Wednesday, May 24, 2017

Side Trip: "Statement Quilts"

In the last few years, I've found myself making more 'statement quilts' -- ones that speak to or about issues that I have on my mind and heart.  This morning, my SAQA colleague, Lyric Kinnard, shared a blog post written by a quilter named Jessica, who articulates very well why she and I and so many others from time to time feel compelled to create quilts that...make a statement.

Canada Weeps:
 A Response to the 2016 Election in the U.S.A.

(C) 2016

Jessica calls her pieces 'political quilts', whereas not all of my 'statements' have been strictly related to politics...so I prefer the wider 'statement quilts' description.

Make Do and Mend:
A Response to Cuts in Funding for the Arts
in Alberta
(C) 2011

Sometimes my 'statements' are related to the spiritual...as expressed through my Christian faith...

I Was Hungry
(C) 2012
(Matthew 25: 25-40)

Sometimes inspired by music that was, in turn, inspired by Scripture or spiritual teachings:

Back to the Garden (C) 2013
Inspired by the lyrics of
Joni Mitchell's "Woodstock"

Always Be Humble and Kind (C) 2016
Inspired by the lyrics of
"Humble and Kind" by Lori McKenna

Most of these have been small pieces (12" x 12" or 15" x 15" for example), but more recently I've worked in a larger way, creating this triptych (or series)...


Disintegration I: Attention
Disintegration II: Acknowledgment
Disintegration III: Optimism
(C) 2017
Inspired by Dr. P.M. Forni's book
Choosing Civility: The Twenty-fiveRules of Considerate Conduct

And, of course, this project...

Mark on the Body
Opening Reception, October, 2016


In some small way, I hope that the statements I make in my quilts will inspire thought, prayer, or some form of personal action that incorporates quiet resolve, humility, kindness and hope.

As Joni wrote...

We are stardust; we are golden...
and we've got to get ourselves back to the Garden.

Thursday, May 18, 2017

Wine, Women and "Wow!" - Part II

On Friday, May 5, our first SAQA Western Canada Regional Retreat got into full swing.  The topic of the day was that of the overall retreat: "Out of the Studio, Into the Wider World".

First up, yours truly and my colleague, Valerie Wilson of Winnipeg (Regional Co-Rep, MB/SK), spoke about our experiences showing in galleries in and around our respective locales -- Valerie, from the urban perspective, and me, from the rural perspective.  I'd been concerned that we might be travelling over familiar ground for many, but in the end, over all, I think it was well received.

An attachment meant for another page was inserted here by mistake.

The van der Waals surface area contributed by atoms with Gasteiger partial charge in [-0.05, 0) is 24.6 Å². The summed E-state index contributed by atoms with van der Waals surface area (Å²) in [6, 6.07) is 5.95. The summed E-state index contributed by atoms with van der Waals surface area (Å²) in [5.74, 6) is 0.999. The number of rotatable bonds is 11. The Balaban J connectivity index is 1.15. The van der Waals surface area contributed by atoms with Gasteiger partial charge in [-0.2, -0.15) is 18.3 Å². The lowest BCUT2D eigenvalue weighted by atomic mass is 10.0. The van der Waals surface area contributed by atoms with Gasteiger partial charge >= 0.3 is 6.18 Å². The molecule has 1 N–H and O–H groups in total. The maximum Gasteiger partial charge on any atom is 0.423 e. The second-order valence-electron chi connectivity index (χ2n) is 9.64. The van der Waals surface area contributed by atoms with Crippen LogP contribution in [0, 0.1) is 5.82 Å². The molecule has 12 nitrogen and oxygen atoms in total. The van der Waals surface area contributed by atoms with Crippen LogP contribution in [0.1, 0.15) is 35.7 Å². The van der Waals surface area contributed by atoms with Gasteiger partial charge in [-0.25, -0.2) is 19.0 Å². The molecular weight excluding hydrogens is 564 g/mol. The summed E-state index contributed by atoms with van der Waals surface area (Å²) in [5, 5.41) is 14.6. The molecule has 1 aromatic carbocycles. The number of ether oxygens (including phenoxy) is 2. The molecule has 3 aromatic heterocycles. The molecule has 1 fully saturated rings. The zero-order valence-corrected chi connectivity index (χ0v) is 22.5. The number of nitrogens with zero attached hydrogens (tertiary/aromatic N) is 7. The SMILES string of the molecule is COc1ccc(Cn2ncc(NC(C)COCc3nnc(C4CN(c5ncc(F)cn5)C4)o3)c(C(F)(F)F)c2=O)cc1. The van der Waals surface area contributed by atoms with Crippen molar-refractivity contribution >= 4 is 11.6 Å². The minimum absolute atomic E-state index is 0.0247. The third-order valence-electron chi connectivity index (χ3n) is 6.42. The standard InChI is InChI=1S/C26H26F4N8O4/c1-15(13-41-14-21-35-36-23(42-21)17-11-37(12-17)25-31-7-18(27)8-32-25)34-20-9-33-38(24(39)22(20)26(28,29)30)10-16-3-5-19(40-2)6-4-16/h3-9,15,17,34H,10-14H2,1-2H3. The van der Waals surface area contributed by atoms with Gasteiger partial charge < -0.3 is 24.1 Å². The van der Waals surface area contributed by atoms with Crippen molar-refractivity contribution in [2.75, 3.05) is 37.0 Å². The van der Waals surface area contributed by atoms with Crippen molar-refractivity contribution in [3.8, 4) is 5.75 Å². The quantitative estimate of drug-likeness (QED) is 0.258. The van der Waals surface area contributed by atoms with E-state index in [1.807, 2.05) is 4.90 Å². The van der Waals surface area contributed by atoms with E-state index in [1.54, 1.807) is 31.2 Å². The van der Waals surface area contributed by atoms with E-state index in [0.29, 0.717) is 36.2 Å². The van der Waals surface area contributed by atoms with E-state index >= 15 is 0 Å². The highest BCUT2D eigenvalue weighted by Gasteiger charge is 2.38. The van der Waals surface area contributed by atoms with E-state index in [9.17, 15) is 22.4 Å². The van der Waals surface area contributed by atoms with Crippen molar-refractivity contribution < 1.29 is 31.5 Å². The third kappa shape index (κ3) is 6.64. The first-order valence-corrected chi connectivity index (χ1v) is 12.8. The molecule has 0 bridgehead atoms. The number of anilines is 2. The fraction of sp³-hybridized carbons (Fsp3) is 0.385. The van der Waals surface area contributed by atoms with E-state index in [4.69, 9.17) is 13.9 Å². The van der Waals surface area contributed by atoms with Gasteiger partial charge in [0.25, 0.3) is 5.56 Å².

The next part of the morning featured Certified Appraiser, Dawn Hunt of Canmore, a SAQA Associate Member, speaking about how quilts are valued, why valuing one's quilts -- whether traditional, vintage, antique or more contemporary studio art.  She did an analysis of the prices asked by members who'd volunteered this information prior to the Retreat, and shared a detailed spread-sheet thereof with all of us.  It's in tiny print so I've yet to read it in depth, but her synopsis of the data was that "...prices were all over the map" -- which is the conclusion SAQA Board Member (then Co-Rep, Atlantic Canada) Chris Nielsen, drew when looking at the price list for the My Corner of the World exhibit last year -- and which was one impetus for our having this topic at our retreat in the first place.  :-)

After lunch (all this food for thought requires fuel!), artist and teacher Susan Purney Mark of B.C. took to the floor for a discussion about using Social Media more effectively to get our work into the public eye.  Many artists appear to be reticent about diving into various avenues of Social Media -- especially Facebook -- for fear of inability to control how one and one's work is viewed, shared and used.  Susan gave examples of blogging, Facebook use and connections between one form of media and another, with tips and tricks on how to use them most effectively, and to our best advantage -- safely and securely.

Susan gave us a short list of "Points to Ponder" which, it seems to me, are valuable whether specifically related to using Social Media for our artwork -- or for entering the "exhibit fray" altogether.  I list her questions below with what I think of as parallel questions with respect to exhibiting at all (in italics).

  • Why do you want to be involved? (Why do you want to exhibit your work?)
  • How will you be (or are you now) posting/writing? (How are you showing your work now? Are you showing, selling or both?)
  • Where will you interact? (Which platforms for Social Media?) (Where will you exhibit? What type of venue?)
  • When are you interacting? (What's your time commitment?) (Ditto.)
  • What is do you want to say? (Content) (What is your artistic voice? What types of pieces do you produce?)

After all this stimulating and thought-provoking discussion, it was time to unwind!  Despite the heavy rain, about half of us piled into a shuttle van to take a 3-stop winery tour.  First up: Quail's Gate, where the detailed tour took us from overlooking the vineyards to viewing the vats and learning the process, to tasting a variety of finished products -- all under in the hands of the capable, informative and charming Guillaume.  It was a challenge to choose what we wanted to bring home with us!